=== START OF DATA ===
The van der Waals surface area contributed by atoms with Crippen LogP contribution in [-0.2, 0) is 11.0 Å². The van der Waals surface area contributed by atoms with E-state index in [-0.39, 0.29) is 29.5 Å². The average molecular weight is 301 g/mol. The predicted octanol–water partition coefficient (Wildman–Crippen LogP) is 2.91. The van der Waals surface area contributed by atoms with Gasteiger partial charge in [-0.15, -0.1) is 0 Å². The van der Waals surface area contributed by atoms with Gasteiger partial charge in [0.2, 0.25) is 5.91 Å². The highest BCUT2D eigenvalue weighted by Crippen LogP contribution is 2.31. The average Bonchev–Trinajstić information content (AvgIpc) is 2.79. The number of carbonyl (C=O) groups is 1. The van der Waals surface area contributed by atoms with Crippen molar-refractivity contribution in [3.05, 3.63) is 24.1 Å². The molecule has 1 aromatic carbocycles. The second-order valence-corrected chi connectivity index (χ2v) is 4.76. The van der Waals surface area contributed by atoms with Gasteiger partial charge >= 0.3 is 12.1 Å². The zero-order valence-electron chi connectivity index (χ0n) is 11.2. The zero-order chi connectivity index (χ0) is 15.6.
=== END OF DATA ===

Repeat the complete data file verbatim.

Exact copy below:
The van der Waals surface area contributed by atoms with Crippen LogP contribution in [-0.2, 0) is 11.0 Å². The van der Waals surface area contributed by atoms with E-state index in [-0.39, 0.29) is 29.5 Å². The average molecular weight is 301 g/mol. The predicted octanol–water partition coefficient (Wildman–Crippen LogP) is 2.91. The van der Waals surface area contributed by atoms with Gasteiger partial charge in [-0.15, -0.1) is 0 Å². The van der Waals surface area contributed by atoms with Gasteiger partial charge in [0.2, 0.25) is 5.91 Å². The highest BCUT2D eigenvalue weighted by Crippen LogP contribution is 2.31. The average Bonchev–Trinajstić information content (AvgIpc) is 2.79. The number of carbonyl (C=O) groups is 1. The van der Waals surface area contributed by atoms with Crippen molar-refractivity contribution in [3.05, 3.63) is 24.1 Å². The molecule has 1 aromatic carbocycles. The second-order valence-corrected chi connectivity index (χ2v) is 4.76. The van der Waals surface area contributed by atoms with Gasteiger partial charge >= 0.3 is 12.1 Å². The zero-order valence-electron chi connectivity index (χ0n) is 11.2. The zero-order chi connectivity index (χ0) is 15.6.